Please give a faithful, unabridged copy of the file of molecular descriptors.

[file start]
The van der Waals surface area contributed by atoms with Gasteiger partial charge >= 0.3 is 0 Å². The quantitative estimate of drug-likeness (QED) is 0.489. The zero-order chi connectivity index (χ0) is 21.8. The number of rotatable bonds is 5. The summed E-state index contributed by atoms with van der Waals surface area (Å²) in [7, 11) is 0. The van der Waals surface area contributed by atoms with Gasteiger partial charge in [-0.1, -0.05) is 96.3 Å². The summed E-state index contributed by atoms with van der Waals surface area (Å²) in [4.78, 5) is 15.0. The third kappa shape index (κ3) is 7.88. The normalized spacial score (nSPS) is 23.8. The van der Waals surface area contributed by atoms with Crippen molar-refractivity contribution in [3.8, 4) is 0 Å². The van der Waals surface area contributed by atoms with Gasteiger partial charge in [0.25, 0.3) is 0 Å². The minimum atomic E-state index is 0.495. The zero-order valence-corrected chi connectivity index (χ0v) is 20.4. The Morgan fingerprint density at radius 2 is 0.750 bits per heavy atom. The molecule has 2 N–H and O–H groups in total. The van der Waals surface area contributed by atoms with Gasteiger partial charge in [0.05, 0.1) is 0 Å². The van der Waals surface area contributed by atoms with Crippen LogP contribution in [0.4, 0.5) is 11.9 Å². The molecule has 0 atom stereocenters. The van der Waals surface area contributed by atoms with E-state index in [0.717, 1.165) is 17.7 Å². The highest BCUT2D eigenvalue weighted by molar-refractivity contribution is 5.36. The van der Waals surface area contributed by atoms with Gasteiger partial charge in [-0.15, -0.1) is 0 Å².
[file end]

The van der Waals surface area contributed by atoms with Gasteiger partial charge >= 0.3 is 0 Å². The quantitative estimate of drug-likeness (QED) is 0.489. The zero-order chi connectivity index (χ0) is 21.8. The number of rotatable bonds is 5. The summed E-state index contributed by atoms with van der Waals surface area (Å²) in [7, 11) is 0. The van der Waals surface area contributed by atoms with Gasteiger partial charge in [-0.1, -0.05) is 96.3 Å². The summed E-state index contributed by atoms with van der Waals surface area (Å²) in [4.78, 5) is 15.0. The third kappa shape index (κ3) is 7.88. The normalized spacial score (nSPS) is 23.8. The van der Waals surface area contributed by atoms with Crippen molar-refractivity contribution in [3.8, 4) is 0 Å². The van der Waals surface area contributed by atoms with Gasteiger partial charge in [0.25, 0.3) is 0 Å². The minimum atomic E-state index is 0.495. The zero-order valence-corrected chi connectivity index (χ0v) is 20.4. The Morgan fingerprint density at radius 2 is 0.750 bits per heavy atom. The molecule has 2 N–H and O–H groups in total. The van der Waals surface area contributed by atoms with Gasteiger partial charge in [0.05, 0.1) is 0 Å². The van der Waals surface area contributed by atoms with Crippen LogP contribution in [0.4, 0.5) is 11.9 Å². The molecule has 0 atom stereocenters. The van der Waals surface area contributed by atoms with E-state index in [0.717, 1.165) is 17.7 Å². The highest BCUT2D eigenvalue weighted by molar-refractivity contribution is 5.36. The van der Waals surface area contributed by atoms with Gasteiger partial charge in [-0.15, -0.1) is 0 Å².